As a business owner, you can’t afford to neglect social media. Social networking platforms such as Facebook and Instagram are, for a growing number of people, the primary point of contact with the businesses that they use.
As a small business owner, though, your time and resources are limited. While large companies can employ dedicated social media teams to maintain an active presence on all of the major platforms, smaller businesses need to be more focused: you need some online presence, but having accounts that you never update looks unprofessional.
With so many different social media platforms to choose from, which ones should you target? As with every other kind of marketing, you want to go where your clients are. Different social media platforms have different numbers of users and attract different demographics. Targeting your social media efforts appropriately will give you bigger results for the same investment.
Let’s start with the big one. With over 1.5 billion monthly active users, Facebook is far and away the world’s largest social media platform. Moreover, it has plenty of cross-demographic appeal. It appeals to both men and women, all ethnicities use it heavily, and its usership drops off with age more slowly than Twitter’s or Instagram’s. The site makes it easy to set up a page for your business, and easy for your customers to find it once it is created. If you can only choose one social media site to build a presence on, choose Facebook.
Twitter is arguably a declining platform. Its usership dropped off slightly in Quarter 4 of 2015. However, it remains an important space for businesses to interact with the public. The 140 character limit might make it difficult to broadcast your whole sales pitch, but it’s a good platform for answering customer questions, sharing viral pictures or videos, engaging your existing fans and targeting influencers. If you have a company blog or vlog, Twitter is also a great place to signal boost by sharing links. If you’re good at creating short, shareable content, Twitter is your platform.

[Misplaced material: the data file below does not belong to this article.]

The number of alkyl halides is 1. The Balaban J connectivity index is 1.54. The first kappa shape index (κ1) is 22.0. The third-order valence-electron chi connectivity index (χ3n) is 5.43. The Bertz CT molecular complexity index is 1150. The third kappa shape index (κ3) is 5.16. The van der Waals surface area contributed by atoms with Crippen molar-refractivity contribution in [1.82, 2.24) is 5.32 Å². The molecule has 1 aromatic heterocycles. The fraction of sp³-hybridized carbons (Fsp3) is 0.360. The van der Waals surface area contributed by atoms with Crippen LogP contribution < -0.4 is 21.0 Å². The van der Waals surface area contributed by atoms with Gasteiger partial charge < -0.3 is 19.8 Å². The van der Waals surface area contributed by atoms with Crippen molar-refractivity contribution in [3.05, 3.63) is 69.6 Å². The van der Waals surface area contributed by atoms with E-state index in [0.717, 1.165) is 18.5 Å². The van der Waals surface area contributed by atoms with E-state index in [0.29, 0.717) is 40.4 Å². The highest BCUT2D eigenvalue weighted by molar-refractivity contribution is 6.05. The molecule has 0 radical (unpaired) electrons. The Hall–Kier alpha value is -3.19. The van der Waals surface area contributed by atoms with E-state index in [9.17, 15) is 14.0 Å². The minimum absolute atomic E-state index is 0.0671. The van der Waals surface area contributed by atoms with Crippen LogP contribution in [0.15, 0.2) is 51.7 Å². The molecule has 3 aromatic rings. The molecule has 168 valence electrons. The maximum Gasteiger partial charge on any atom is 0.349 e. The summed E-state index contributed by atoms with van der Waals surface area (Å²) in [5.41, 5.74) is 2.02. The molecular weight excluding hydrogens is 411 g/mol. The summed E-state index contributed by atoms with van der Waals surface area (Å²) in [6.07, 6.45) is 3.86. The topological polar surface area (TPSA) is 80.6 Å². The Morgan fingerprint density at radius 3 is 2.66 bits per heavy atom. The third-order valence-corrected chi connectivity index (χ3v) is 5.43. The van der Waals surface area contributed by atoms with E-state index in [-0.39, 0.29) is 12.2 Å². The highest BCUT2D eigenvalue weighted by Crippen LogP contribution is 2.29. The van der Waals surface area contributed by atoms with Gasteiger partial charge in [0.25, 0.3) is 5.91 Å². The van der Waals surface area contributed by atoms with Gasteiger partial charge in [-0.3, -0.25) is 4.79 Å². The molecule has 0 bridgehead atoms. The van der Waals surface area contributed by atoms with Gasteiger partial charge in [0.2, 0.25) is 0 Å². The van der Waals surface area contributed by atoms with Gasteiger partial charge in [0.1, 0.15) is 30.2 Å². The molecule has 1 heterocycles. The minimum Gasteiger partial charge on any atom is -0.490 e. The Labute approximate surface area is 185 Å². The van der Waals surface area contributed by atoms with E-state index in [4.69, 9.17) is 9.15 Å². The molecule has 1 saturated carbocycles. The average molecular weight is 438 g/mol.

Twitter is especially useful for one time events or businesses without a fixed location. If you run a food truck, use Twitter to tell your followers where you will be at lunchtime. If you have a big promotion coming up, tweet it. If you’re opening a pop-up store for a week, give it its own hashtag.
Instagram and Pinterest
These two highly visual platforms have a lot in common. Their user base tends to be female, although more so for Pinterest which has around four women to every man, and young, although more so for Instagram. Instagram’s mobile-only presence makes it a great way to target the smartphone generation. If your product or service is nice to look at, it belongs here. Photographers, fashion boutiques, travel companies, florists and wedding planners can achieve a huge amount of traction by using these platforms to post professional images. The rise of the “food selfie” also makes Instagram an attractive choice for restaurants and cafes. Small businesses selling less visually appealing products should look elsewhere, but if you’re in the right niche, you need to be on at least one of these platforms.
It isn’t always thought of as a social media platform, but the world’s largest professional networking site is a goldmine for the right business. If your business focuses on business-to-business sales, LinkedIn puts you in touch with millions of potential buyers (and potential employees, too). The built-in publishing platform also makes it a powerful space for business-to-business content marketing. Writing and sharing articles related to your field is a great way to demonstrate expertise and generate leads. Just don’t try to share the same content that you posted on Instagram.